A mentor can inspire you to grow and think big, both in your career and for the betterment of your CBTU Chapter. They can help you overcome workplace challenges, learn new skills or simply offer an outside perspective when you’re facing frustrations at work.
The best mentor you can find is the man or woman who really has “been there” in your field; mentors know what it takes to succeed, and can help you on your path to becoming a young leader in the black community.
Why do the "Under 40" need a mentor?
Do you have a Mentor Within CBTU?
In order for young leaders under 40 to move forward successfully, they need to have a mentor within CBTU.
If you do not have a personal mentor within CBTU, please find someone in your Chapter you can learn from and ask them to mentor you.
“Where Do We Go From Here”
Under 40 group needs to get more involved within CBTU at all levels: Chapter, Regional, & International. Ask your Chapter President to be put on committees, or create designated seats for Young Leaders Under 40. Make your presence known.
It’s our time to continue the movement of CBTU. The basic objectives of the CBTU are reflected in its activities and projects; help your Chapter find ways of sustaining the activities and good works of the CBTU by building up and demonstrating your leadership skills.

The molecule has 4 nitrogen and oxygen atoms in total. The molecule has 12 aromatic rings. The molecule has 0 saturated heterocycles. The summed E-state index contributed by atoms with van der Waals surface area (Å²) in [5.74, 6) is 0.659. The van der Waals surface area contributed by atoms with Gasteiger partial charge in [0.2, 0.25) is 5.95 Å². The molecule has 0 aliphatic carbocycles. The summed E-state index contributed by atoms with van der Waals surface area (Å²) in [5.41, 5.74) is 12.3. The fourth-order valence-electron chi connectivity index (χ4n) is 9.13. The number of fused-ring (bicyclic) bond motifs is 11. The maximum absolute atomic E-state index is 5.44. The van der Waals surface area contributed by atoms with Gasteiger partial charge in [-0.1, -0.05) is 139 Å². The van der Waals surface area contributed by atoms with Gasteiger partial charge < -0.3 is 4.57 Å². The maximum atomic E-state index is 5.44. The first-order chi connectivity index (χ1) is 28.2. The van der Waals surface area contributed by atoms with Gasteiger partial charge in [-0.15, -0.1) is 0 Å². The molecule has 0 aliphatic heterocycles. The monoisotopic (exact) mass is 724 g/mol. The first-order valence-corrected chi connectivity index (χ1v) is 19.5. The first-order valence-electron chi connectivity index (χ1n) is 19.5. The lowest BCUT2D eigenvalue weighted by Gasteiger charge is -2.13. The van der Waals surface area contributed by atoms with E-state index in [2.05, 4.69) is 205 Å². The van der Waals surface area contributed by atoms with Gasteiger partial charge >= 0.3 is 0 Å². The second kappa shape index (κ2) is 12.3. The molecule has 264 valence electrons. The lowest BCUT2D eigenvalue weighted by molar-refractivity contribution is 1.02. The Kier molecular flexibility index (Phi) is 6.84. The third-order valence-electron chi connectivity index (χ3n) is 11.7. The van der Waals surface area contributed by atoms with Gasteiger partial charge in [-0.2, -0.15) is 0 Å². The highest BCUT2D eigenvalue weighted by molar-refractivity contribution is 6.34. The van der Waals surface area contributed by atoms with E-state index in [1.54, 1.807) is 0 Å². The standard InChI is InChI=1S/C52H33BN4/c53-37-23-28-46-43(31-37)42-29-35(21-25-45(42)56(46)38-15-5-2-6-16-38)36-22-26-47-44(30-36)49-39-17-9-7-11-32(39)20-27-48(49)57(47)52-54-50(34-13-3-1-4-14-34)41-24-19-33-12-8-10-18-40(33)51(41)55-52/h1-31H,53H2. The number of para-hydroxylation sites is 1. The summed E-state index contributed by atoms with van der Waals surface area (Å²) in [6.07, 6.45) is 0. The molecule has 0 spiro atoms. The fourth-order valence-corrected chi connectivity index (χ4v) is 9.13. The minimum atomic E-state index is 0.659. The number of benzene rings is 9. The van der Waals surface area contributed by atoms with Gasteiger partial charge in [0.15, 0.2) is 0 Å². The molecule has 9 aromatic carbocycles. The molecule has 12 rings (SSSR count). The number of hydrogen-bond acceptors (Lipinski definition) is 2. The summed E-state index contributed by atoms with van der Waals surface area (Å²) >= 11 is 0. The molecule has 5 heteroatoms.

Work within the framework of the trade union movement to create louder voices for Young Leaders Under 40.
Increase union involvement in voter registration, education and turnout projects.
Increase effective political alliances between labor, churches and the general community. It isn't about pushing anyone out; it's about building up together.
Stand up & Show OUT!!!! TIME TO SHINE!!!
There are several committees within CBTU that are awaiting your help and involvement as a Young Leader Under 40, such as:
Community Action and Response Against Toxics (CARAT)
Youth Committee, etc
You can also ask to host workshops or events within you
Chapter, your Regional Conference, or even the
We Hope You Enjoyed of Presentation!
Ronieka Burns, 1199 SEIU,
CBTU Rochester Chapter Young Workers Chair
Isabelle Miller, TWU National Executive Officer,
Ontario Canada Chapter Communications Secretary
Your Young Leaders Under 40 Presenters:
Go From Here?
- Handouts available outlining impacts of mentoring across three generations of black leaders in their fields